Norrin treatment improves ganglion cell survival in an oxygen-induced retinopathy model of retinal ischemia. In Experimental Eye Research (2017),
• Norrin treatment accelerates recovery of the mouse OIR model from ischemic insult.
• SD-OCT can compare NFL/GCL (nerve fiber layer/ganglion cell layer) thickness in vivo.
• Norrin treatment counters thinning of the NFL/GCL in the mouse OIR model.
• Norrin treatment increases the surviving population density of RGCs in OIR retinas.
This paper is one of the first to use the in vivo imaging methods of intrinsic fluorescence with a transgenic mouse strain to see individual ganglion cells in the living mouse eye, and to even follow their morphology over a period of many days in the mouse model of oxygen-induced retinopathy. This was done with a Phoenix Research Labs‘ system, in this case the Micron-III version of their imaging system. We used a light filter set recommended by Phoenix to image yellow-fluorescent protein (YFP). Axons and dentrites could be seen on single cells in anesthetized mice. Amazing!
We also employed SD-OCT (Spectral Domain – Optical Coherence Tomography) to capture 3D structural records of the mouse retina and then to measure the changes in thickness of the very thin Nerve Fiber Layer / Ganglion Cell Layer (NFL/GCL).
The ability to use these imaging systems in vivo, which are also used in clinical analysis of the Human retina, enables us to see disease processes as they progress and to use far fewer mice to get the answers to research questions. In this case we were testing the ability of Norrin (Norrie’s Disease Protein) to be used to help avascular regions of retina recover their vasculature more quickly and improve the survival of RGCs (retinal ganglion cells) from the stress of low oxygen. RGCs are the cells that form our optic nerves. Millions of RGCs per eye have axons that extend all the way into connections with our brain. This bundle of a million “wires”, or axons, is the optic nerve.
Our research here and that of other laboratories suggest that Norrin and other agents might have use to maintain a better vasculature in diseases where the blood vessels and capillaries are damaged, such as ROP, Diabetic Retinopathy and AMD.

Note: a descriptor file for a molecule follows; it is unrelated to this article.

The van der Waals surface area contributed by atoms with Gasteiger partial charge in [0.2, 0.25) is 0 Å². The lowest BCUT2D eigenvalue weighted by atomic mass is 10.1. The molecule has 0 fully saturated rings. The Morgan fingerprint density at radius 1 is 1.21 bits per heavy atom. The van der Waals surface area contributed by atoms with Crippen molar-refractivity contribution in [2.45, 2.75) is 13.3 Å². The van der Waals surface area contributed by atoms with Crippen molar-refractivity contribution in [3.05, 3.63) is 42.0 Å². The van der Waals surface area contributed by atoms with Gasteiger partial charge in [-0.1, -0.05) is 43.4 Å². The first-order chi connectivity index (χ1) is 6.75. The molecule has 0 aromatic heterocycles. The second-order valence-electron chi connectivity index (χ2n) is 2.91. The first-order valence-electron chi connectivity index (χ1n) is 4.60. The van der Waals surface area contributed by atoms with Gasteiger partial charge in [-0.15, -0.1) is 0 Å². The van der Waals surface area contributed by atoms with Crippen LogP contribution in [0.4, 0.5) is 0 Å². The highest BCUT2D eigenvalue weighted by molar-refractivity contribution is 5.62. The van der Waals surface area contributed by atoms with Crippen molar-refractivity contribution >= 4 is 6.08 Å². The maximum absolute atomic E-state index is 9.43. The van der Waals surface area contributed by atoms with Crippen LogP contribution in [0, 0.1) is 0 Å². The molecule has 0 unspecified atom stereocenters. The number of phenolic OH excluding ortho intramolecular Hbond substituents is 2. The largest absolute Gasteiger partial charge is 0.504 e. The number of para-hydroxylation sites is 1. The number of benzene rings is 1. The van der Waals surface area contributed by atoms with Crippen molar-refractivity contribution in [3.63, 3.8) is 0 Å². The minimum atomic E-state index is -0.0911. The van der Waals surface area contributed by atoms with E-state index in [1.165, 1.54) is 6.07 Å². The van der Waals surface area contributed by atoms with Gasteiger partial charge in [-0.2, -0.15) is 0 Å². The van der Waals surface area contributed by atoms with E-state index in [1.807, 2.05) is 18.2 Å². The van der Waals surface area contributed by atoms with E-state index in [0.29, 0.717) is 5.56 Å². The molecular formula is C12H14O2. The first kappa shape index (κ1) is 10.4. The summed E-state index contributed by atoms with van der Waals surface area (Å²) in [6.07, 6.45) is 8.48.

Evaluation of optimal RNA extraction method from human carotid atherosclerotic plaque.
in Cardiovascular Pathology (2015)
Dr. Mitton and Diane Studzinski of the Surgical Research Lab at Beaumont (Dr Shanely MD FACS, Dr Long MD FACS), developed a method to powder surgical atherosclerotic plaque tissue for obtaining DNA or RNA in good quality. Dr. Shaffer MD and Samreen Ahmed continued to test the method for RNA extraction as the protocol was adopted by the Beaumont Biobank. This paper shows that the original method developed in the Surgical Research Lab (liquid nitrogen powdering and use of column based RNA extraction) provides superior RNA quality to other variations tested in the Biobank (RNA later, or phenol extraction).
Different Effects of Valproic Acid on Photoreceptor Loss in Rd1 and Rd10 Retinal Degeneration Mice.
in Molecular Vision (2014)
Effects of Anti-VEGF Treatment on the Recovery of the Developing Retina Following Oxygen-Induced Retinopathy.
in Investigative Ophthalmology and Visual Sciences (2014)
Upregulation of VEGF by Retinoic Acid During Hyperoxia Prevents Retinal Neovascularization and Retinopathy.
in Investigative Ophthalmology and Visual Sciences (2014).
This is an international collaboration between our lab (Mitton, Drenser) and Dr. Qi Yan’s group at the Henan Eye Institute & Henan Eye Hospital, Zhengzhou, Henan, China.
5-Methylcytosine, a possible epigenetic link between ageing and ocular disease.
in Experimental Eye Research (2012)
The Transcription factor NRL controls photoreceptor-specific expression of myocyte enhancer factor Mef2c from an alternative promoter.
in the Journal of Biological Chemistry (2011)
Epigenetic regulatory mechanisms in vertebrate eye development and disease.
in the journal Heredity (2010)
Expressed genes of guinea pig eye tissues for NEIBank.
in Molecular Vision (2008)